95 million daters could have had their online privacy compromised due to security flaws in Bumble’s API. Although the security flaws were easy to fix, they were left unpatched for more than six months after a security analyst discovered and reported them. “No user data was compromised”, a spokesperson for Bumble said.
Bumble is a location-based dating app, which matches together its daters. In heterosexual matches, only women can make the first move to contact matched males. With same-sex matches either person can contact the other first.
Bumble was founded in 2014 by Whitney Wolfe Herd, who had previously co-founded rival dating app Tinder. By September 2019, Bumble was the second largest dating app in the US after Tinder, with a monthly user base of 5 million. According to Forbes, the app now has 95 million users worldwide. Last year, Blackstone bought a majority stake in Bumble for $3 billion.
Users can sign up to the app by either using their phone number or their Facebook profile.
The App’s Security Issues
Bumble’s security issues were discovered by Sanjana Sarda, a security analyst at Independent Security Evaluators (ISE). Her findings were published earlier in the week in a report called “Reverse Engineering Bumble’s API”. Sarda found that sensitive private data pertaining to 95 million Bumble users could have been easily stolen by hackers. This could have been done even if a hacker had previously been banned from the app.
The flaw could also have allowed hackers to steal every single users’ identity. Hackers could have accessed information on the kind of person a user was looking for, as well as all the pictures users had uploaded to the app. Other accessible data included users’ descriptions, education, height, smoking and drinking preferences, voting status, political preference, religious beliefs and zodiac sign. Furthermore, if a Bumble account was connected to Facebook, a hacker could also view all the pages the user had liked.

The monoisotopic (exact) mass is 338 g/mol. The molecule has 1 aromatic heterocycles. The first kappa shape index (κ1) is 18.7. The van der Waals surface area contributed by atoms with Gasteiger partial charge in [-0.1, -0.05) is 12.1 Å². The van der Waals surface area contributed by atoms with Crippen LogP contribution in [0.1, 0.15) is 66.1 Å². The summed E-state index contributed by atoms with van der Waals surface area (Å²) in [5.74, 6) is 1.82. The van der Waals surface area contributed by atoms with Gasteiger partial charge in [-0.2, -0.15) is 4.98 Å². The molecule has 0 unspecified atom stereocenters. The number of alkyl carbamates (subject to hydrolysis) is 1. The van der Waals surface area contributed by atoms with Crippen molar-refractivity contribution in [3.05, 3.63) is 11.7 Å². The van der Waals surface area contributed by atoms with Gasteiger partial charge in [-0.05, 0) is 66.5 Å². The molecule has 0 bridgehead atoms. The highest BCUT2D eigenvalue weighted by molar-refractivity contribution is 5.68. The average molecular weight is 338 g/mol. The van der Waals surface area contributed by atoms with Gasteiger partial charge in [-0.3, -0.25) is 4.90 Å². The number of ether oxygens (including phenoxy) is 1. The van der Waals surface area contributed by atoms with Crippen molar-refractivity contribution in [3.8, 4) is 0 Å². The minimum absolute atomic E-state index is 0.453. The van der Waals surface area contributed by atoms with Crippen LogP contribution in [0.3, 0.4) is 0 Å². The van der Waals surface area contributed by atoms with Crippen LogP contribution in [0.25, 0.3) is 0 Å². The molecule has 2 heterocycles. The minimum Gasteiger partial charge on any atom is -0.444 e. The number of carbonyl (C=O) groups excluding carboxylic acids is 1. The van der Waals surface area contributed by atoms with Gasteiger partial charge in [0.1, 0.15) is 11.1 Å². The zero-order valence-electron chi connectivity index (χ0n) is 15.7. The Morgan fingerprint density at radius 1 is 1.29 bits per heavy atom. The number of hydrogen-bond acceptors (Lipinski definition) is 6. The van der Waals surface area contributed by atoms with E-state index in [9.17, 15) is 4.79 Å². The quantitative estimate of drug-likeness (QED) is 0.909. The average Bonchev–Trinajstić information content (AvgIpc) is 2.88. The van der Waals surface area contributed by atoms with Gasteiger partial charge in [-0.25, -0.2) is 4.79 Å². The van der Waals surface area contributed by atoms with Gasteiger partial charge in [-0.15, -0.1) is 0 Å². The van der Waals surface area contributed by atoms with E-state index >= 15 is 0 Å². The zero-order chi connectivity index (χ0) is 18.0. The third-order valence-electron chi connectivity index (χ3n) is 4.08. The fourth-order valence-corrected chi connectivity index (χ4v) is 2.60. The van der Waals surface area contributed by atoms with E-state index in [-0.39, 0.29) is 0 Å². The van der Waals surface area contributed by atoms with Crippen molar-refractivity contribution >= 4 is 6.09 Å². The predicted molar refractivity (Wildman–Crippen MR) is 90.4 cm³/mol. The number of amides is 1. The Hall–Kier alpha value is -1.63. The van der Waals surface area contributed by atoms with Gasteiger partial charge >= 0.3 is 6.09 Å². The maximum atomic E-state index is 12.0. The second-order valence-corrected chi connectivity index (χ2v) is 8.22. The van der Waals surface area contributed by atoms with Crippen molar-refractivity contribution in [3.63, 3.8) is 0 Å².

Most troubling of all the app’s security issues was the fact that hackers could have roughly identified users’ locations. If the hacker lived in the same city as a Bumble user, they could get the users’ approximate location. This could be done by using the app’s “distance in miles” feature. According to Sarda, hackers could have spoofed locations of a handful of accounts and with these triangulated a specific user’s coordinates.
The Security Flaws Explained
Bumble’s issues all stemmed from the fact that the app’s API did not verify requests on the server side. The API did not perform the necessary checks to ascertain whether a person issuing a request to the API had the required authorization to do so. Furthermore, the API did not have limits on the number of requests that could be sent at any one time. For example, Sarda found that she could enumerate all user ID numbers by simply adding one to the previous ID. Moreover, there was no limit to the number of user records she could request using these user IDs. This provided her with the access to potentially extract the entire Bumble user-base.
According to Sarda, the security flaws she identified could have been easily exploited. All that was required was a simple script. Consequently, hackers could have easily stolen user data and used it to potentially track users or resell it. However, the flaws were also easy to fix, which begs the question as to why it took Bumble six months to fix them. Sarda made Bumble aware of the problems back in March. However, a patch for the security flaws she had identified was only made available earlier this month.
A spokesperson for Bumble said: “After being alerted to the issue we then began the multi-phase remediation process that included putting controls in place to protect all user data while the fix was being implemented. The underlying user security related issue has been resolved and there was no user data compromised.”